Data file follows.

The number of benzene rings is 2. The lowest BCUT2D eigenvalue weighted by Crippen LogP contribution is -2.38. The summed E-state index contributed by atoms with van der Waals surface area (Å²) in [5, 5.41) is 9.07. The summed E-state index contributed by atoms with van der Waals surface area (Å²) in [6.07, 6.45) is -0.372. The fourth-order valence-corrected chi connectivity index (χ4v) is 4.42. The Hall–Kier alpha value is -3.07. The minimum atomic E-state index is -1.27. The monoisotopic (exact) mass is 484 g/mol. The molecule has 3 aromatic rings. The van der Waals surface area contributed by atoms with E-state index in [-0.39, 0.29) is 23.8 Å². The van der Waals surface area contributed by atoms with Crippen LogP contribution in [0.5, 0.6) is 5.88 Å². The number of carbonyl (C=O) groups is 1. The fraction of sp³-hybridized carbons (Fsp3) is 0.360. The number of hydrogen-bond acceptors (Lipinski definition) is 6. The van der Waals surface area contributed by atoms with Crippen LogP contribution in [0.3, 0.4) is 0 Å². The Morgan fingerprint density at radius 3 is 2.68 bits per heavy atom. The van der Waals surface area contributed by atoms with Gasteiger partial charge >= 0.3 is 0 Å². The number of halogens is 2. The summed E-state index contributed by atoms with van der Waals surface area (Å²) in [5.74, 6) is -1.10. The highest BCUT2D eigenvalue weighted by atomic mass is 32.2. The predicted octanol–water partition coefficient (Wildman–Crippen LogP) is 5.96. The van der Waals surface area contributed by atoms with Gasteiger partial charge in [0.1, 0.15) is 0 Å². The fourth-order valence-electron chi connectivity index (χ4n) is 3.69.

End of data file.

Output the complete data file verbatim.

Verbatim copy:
The number of benzene rings is 2. The lowest BCUT2D eigenvalue weighted by Crippen LogP contribution is -2.38. The summed E-state index contributed by atoms with van der Waals surface area (Å²) in [5, 5.41) is 9.07. The summed E-state index contributed by atoms with van der Waals surface area (Å²) in [6.07, 6.45) is -0.372. The fourth-order valence-corrected chi connectivity index (χ4v) is 4.42. The Hall–Kier alpha value is -3.07. The minimum atomic E-state index is -1.27. The monoisotopic (exact) mass is 484 g/mol. The molecule has 3 aromatic rings. The van der Waals surface area contributed by atoms with E-state index in [-0.39, 0.29) is 23.8 Å². The van der Waals surface area contributed by atoms with Crippen LogP contribution in [0.5, 0.6) is 5.88 Å². The number of carbonyl (C=O) groups is 1. The fraction of sp³-hybridized carbons (Fsp3) is 0.360. The number of hydrogen-bond acceptors (Lipinski definition) is 6. The van der Waals surface area contributed by atoms with Crippen LogP contribution in [0.3, 0.4) is 0 Å². The Morgan fingerprint density at radius 3 is 2.68 bits per heavy atom. The van der Waals surface area contributed by atoms with Gasteiger partial charge >= 0.3 is 0 Å². The number of halogens is 2. The summed E-state index contributed by atoms with van der Waals surface area (Å²) in [5.74, 6) is -1.10. The highest BCUT2D eigenvalue weighted by atomic mass is 32.2. The predicted octanol–water partition coefficient (Wildman–Crippen LogP) is 5.96. The van der Waals surface area contributed by atoms with Gasteiger partial charge in [0.1, 0.15) is 0 Å². The fourth-order valence-electron chi connectivity index (χ4n) is 3.69.